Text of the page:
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‘I Felt a Pulse’: Court Rules Estate of Disabled Woman Put In Body Bag Despite Still Being Alive Can’t Sue First Responders Who Declared Her Dead Because of Qualified Immunity

The estate of a 20-year-old woman with cerebral palsy filed a federal lawsuit after she was declared deceased by first responders in Southfield, Michigan, and placed in a body bag despite not being dead.

A court ruled on July 26 that the paramedics were immune from civil prosecution.

Timesha Beauchamp was pronounced dead on Aug. 23, 2020, at her residence by EMTs after they ended life-saving procedures when they noticed no signs of life.

Timesha Beauchamp
Timesha Beauchamp died six weeks after she was pronounced dead and placed inside a body bag in Southfield, Michigan in 2020. (Photo: WXYZ-TV Detroit | Channel 7 screenshot / YouTube)

The first responders arrived on the scene 20 minutes after Beauchamp’s mother, Erika Lattimore, found her unresponsive in her bedroom. At approximately 8 a.m., the EMTs stopped performing CPR and pronounced her dead, according to Courthouse News Service.

However, family members noticed her chest moving and claimed that she still had a pulse, but the paramedics claimed that Beauchamp’s chest movements and pulse were a result of her body reacting to medications and not signs of life. The lawsuit named the first responders as Michael Storms, Scott Rickard, Phillip Mulligan, and Jake Kroll.

“Mulligan and Kroll attempted CPR and ventilation using a bag valve mask. After about half an hour, the First Responders discontinued efforts to resuscitate Beauchamp and declared her dead,” reads the lawsuit. “They also called a doctor to obtain permission to stop trying to resuscitate Beauchamp, although they had already stopped resuscitative efforts more than five minutes before receiving such permission.”

Beauchamp’s nurse and godmother, Savannah Spears, told WXYZ-TV Detroit Channel 7 News that she felt a pulse after the EMTs pronounced her dead. “I felt a pulse. It was faint, but I felt a pulse. I’ve been a nurse for like, 38 years, and I kinda know when there’s a pulse and when there’s not.”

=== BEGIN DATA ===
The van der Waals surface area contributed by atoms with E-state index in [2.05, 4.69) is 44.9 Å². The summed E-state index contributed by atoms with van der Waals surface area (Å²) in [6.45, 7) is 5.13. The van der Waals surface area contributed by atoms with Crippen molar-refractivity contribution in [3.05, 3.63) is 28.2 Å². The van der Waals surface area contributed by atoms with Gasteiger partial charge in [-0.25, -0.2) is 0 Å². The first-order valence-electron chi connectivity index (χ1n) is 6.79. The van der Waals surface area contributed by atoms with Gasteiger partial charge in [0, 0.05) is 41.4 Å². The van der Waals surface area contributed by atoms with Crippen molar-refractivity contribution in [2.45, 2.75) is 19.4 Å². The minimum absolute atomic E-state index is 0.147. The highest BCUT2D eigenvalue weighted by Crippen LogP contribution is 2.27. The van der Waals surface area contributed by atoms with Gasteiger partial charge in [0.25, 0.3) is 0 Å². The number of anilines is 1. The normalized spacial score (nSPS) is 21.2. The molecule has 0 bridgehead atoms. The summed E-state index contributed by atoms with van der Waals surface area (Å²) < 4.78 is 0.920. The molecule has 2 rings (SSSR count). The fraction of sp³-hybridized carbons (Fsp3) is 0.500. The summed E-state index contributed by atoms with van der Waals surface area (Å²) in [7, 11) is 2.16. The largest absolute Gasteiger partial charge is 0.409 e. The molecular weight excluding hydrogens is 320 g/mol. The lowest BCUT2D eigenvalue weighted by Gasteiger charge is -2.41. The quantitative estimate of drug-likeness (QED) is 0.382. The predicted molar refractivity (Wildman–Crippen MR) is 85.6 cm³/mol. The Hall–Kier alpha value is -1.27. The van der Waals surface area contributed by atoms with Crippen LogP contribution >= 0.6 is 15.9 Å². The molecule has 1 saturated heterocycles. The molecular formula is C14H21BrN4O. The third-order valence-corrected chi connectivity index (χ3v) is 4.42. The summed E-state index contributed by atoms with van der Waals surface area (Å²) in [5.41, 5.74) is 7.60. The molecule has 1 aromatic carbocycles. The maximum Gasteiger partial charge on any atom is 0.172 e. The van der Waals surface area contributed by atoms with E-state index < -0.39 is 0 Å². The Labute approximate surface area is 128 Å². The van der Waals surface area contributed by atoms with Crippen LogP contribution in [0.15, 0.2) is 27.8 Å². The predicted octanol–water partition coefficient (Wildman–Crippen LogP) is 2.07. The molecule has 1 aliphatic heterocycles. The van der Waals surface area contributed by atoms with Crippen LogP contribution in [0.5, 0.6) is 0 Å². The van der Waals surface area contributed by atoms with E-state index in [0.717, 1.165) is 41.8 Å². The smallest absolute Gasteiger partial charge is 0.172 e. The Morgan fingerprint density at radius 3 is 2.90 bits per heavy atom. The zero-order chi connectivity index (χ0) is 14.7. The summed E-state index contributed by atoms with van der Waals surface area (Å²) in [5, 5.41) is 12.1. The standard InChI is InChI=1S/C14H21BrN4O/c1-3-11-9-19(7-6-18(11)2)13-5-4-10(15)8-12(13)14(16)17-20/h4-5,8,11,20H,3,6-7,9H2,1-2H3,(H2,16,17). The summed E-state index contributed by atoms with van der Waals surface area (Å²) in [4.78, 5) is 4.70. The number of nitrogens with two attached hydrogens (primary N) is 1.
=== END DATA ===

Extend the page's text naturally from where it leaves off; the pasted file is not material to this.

Beauchamp was put inside a body bag and taken to a funeral home by an employee of the mortuary. Three hours later, the embalmer opened the body bag and found Beauchamp with her eyes wide open and gasping for breath. She was rushed to the hospital and placed on a ventilator. She died of an anoxic brain injury on Oct. 18, 2020.

According to the Detroit Free Press, the four EMTs were placed on leave, and the family filed a lawsuit against the four EMTs and the City of Southfield claiming they violated the 20-year-old’s civil rights by being “deliberately indifferent to her serious medical need” and treatment that resulted in a “private act of violence.”

A U.S. Court of Appeals for the Sixth Circuit ruled that first responders were immune from the $50 million civil lawsuit.

The court ruled that the EMTs had “qualified immunity” from the estate’s constitutional claims. Qualified immunity protects government officials from constitutional rights liability in civil lawsuits unless it can be proved that they violated “clearly established law,” which in practice has meant violations that are almost factually identical to previous misconduct instances that courts have ruled were unconstitutional.

“It is hard to see how it could be ‘clearly established’ that the first responders exposed Beauchamp to a private act of violence when they mistakenly believed she was dead and left her in her family’s care to be processed for routine funeral proceedings, which included the funeral home employee’s act of putting Beauchamp’s presumed-dead body into a body bag to transport her to a funeral home,” wrote Judge Julia Gibbons.

“If anything, the fact that numerous laypersons recognized signs that Beauchamp was still alive suggests that the City could reasonably have expected the First Responders not to pronounce Beauchamp dead without special training on the topic,” Gibbons continued. “In the same vein, the obvious signs of life Beauchamp displayed also undermine the inference that the First Responders would have acted differently had they received more or training from the City.”

An attorney for the family, Robert Kamenec, only said “The opinion speaks for itself” when asked for a comment on the ruling, The Washington Post reports.

Another attorney for the family, Geoffrey Fieger, released a statement prior to Beauchamp’s death noting that the entire ordeal could have been avoided had the paramedics been less neglectful.

“The State of Michigan has suspended the licenses of the EMS employees involved,” he wrote. “All the telemetry evidence shows that Timesha was alive when EMS declared her dead. As a result of being declared dead, she was left without oxygen for 4 hours, suffering severe hypoxic brain damage. Timesha has been hospitalized since these events and remains in critical condition. All of this could have been avoided, had more care been taken.”

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